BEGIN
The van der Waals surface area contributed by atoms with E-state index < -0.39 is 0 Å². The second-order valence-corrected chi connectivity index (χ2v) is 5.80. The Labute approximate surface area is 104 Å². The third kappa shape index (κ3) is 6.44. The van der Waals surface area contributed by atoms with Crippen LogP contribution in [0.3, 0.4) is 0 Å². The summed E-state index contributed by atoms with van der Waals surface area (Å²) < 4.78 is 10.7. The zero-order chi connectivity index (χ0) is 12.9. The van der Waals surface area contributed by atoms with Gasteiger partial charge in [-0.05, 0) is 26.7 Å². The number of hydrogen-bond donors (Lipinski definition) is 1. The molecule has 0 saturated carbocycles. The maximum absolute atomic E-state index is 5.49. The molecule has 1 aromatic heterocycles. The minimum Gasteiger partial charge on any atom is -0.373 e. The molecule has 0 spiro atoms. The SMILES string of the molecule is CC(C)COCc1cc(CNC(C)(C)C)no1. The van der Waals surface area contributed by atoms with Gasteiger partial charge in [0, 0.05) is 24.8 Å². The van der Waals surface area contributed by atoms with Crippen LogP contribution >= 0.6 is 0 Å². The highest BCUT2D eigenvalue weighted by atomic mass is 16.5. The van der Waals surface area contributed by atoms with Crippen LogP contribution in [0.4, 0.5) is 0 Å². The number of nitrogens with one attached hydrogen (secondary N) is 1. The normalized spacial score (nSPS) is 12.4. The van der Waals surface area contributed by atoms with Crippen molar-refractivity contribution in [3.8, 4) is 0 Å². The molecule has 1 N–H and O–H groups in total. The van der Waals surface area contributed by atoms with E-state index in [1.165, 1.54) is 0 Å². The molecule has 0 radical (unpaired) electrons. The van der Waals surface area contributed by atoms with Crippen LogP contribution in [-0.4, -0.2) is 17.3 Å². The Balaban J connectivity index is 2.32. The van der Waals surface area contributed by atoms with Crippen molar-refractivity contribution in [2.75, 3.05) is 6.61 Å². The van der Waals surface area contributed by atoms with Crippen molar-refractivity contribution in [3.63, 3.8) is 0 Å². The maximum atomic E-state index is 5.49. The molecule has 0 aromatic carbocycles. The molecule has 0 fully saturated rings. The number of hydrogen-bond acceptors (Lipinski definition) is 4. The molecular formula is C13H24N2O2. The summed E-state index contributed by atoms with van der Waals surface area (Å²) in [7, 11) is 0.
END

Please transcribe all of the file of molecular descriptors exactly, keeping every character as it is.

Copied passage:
The van der Waals surface area contributed by atoms with E-state index < -0.39 is 0 Å². The second-order valence-corrected chi connectivity index (χ2v) is 5.80. The Labute approximate surface area is 104 Å². The third kappa shape index (κ3) is 6.44. The van der Waals surface area contributed by atoms with Crippen LogP contribution in [0.3, 0.4) is 0 Å². The summed E-state index contributed by atoms with van der Waals surface area (Å²) < 4.78 is 10.7. The zero-order chi connectivity index (χ0) is 12.9. The van der Waals surface area contributed by atoms with Gasteiger partial charge in [-0.05, 0) is 26.7 Å². The number of hydrogen-bond donors (Lipinski definition) is 1. The molecule has 0 saturated carbocycles. The maximum absolute atomic E-state index is 5.49. The molecule has 1 aromatic heterocycles. The minimum Gasteiger partial charge on any atom is -0.373 e. The molecule has 0 spiro atoms. The SMILES string of the molecule is CC(C)COCc1cc(CNC(C)(C)C)no1. The van der Waals surface area contributed by atoms with Gasteiger partial charge in [0, 0.05) is 24.8 Å². The van der Waals surface area contributed by atoms with Crippen LogP contribution >= 0.6 is 0 Å². The highest BCUT2D eigenvalue weighted by atomic mass is 16.5. The van der Waals surface area contributed by atoms with Crippen LogP contribution in [0.4, 0.5) is 0 Å². The number of nitrogens with one attached hydrogen (secondary N) is 1. The normalized spacial score (nSPS) is 12.4. The van der Waals surface area contributed by atoms with Crippen molar-refractivity contribution in [3.8, 4) is 0 Å². The molecule has 1 N–H and O–H groups in total. The van der Waals surface area contributed by atoms with E-state index in [1.165, 1.54) is 0 Å². The molecule has 0 radical (unpaired) electrons. The van der Waals surface area contributed by atoms with Crippen LogP contribution in [-0.4, -0.2) is 17.3 Å². The Balaban J connectivity index is 2.32. The van der Waals surface area contributed by atoms with Crippen molar-refractivity contribution in [2.75, 3.05) is 6.61 Å². The van der Waals surface area contributed by atoms with Crippen molar-refractivity contribution in [3.63, 3.8) is 0 Å². The maximum atomic E-state index is 5.49. The molecule has 0 aromatic carbocycles. The molecule has 0 fully saturated rings. The number of hydrogen-bond acceptors (Lipinski definition) is 4. The molecular formula is C13H24N2O2. The summed E-state index contributed by atoms with van der Waals surface area (Å²) in [7, 11) is 0.